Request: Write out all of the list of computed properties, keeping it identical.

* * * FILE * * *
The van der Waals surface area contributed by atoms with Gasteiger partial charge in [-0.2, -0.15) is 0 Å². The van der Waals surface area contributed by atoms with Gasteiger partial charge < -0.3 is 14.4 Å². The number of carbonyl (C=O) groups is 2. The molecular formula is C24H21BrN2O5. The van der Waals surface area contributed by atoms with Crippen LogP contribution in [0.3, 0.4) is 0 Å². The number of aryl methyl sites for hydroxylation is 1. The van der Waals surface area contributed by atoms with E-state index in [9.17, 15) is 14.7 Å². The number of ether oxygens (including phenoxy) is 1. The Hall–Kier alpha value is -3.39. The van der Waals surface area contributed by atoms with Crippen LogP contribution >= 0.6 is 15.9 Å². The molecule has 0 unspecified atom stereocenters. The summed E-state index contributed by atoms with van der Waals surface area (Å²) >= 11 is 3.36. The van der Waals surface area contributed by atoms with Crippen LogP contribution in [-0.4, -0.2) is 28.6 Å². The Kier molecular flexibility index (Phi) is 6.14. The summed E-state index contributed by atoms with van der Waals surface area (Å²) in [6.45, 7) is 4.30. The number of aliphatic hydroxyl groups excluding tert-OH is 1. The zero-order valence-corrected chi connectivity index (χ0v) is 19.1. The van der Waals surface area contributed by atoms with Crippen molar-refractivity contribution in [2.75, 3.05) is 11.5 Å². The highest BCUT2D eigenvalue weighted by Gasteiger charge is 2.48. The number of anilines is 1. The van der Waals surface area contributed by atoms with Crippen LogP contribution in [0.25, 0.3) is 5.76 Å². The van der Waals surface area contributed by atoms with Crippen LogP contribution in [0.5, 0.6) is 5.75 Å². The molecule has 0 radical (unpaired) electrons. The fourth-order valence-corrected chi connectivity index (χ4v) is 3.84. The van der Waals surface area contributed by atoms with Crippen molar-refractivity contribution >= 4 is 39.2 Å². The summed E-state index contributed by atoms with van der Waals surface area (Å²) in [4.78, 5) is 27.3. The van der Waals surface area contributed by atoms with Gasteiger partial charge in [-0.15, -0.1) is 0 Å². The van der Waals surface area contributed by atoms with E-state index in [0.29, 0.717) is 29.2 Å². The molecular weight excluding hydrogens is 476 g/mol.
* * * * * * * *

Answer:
The van der Waals surface area contributed by atoms with Gasteiger partial charge in [-0.2, -0.15) is 0 Å². The van der Waals surface area contributed by atoms with Gasteiger partial charge < -0.3 is 14.4 Å². The number of carbonyl (C=O) groups is 2. The molecular formula is C24H21BrN2O5. The van der Waals surface area contributed by atoms with Crippen LogP contribution in [0.3, 0.4) is 0 Å². The number of aryl methyl sites for hydroxylation is 1. The van der Waals surface area contributed by atoms with E-state index in [9.17, 15) is 14.7 Å². The number of ether oxygens (including phenoxy) is 1. The Hall–Kier alpha value is -3.39. The van der Waals surface area contributed by atoms with Crippen LogP contribution >= 0.6 is 15.9 Å². The molecule has 0 unspecified atom stereocenters. The summed E-state index contributed by atoms with van der Waals surface area (Å²) >= 11 is 3.36. The van der Waals surface area contributed by atoms with Crippen LogP contribution in [-0.4, -0.2) is 28.6 Å². The Kier molecular flexibility index (Phi) is 6.14. The summed E-state index contributed by atoms with van der Waals surface area (Å²) in [6.45, 7) is 4.30. The number of aliphatic hydroxyl groups excluding tert-OH is 1. The zero-order valence-corrected chi connectivity index (χ0v) is 19.1. The van der Waals surface area contributed by atoms with Crippen molar-refractivity contribution in [2.75, 3.05) is 11.5 Å². The highest BCUT2D eigenvalue weighted by Gasteiger charge is 2.48. The number of anilines is 1. The van der Waals surface area contributed by atoms with Crippen LogP contribution in [0.25, 0.3) is 5.76 Å². The van der Waals surface area contributed by atoms with Crippen LogP contribution in [0.5, 0.6) is 5.75 Å². The molecule has 0 radical (unpaired) electrons. The fourth-order valence-corrected chi connectivity index (χ4v) is 3.84. The van der Waals surface area contributed by atoms with Crippen molar-refractivity contribution >= 4 is 39.2 Å². The summed E-state index contributed by atoms with van der Waals surface area (Å²) in [4.78, 5) is 27.3. The van der Waals surface area contributed by atoms with Gasteiger partial charge in [-0.15, -0.1) is 0 Å². The van der Waals surface area contributed by atoms with E-state index in [0.29, 0.717) is 29.2 Å². The molecular weight excluding hydrogens is 476 g/mol.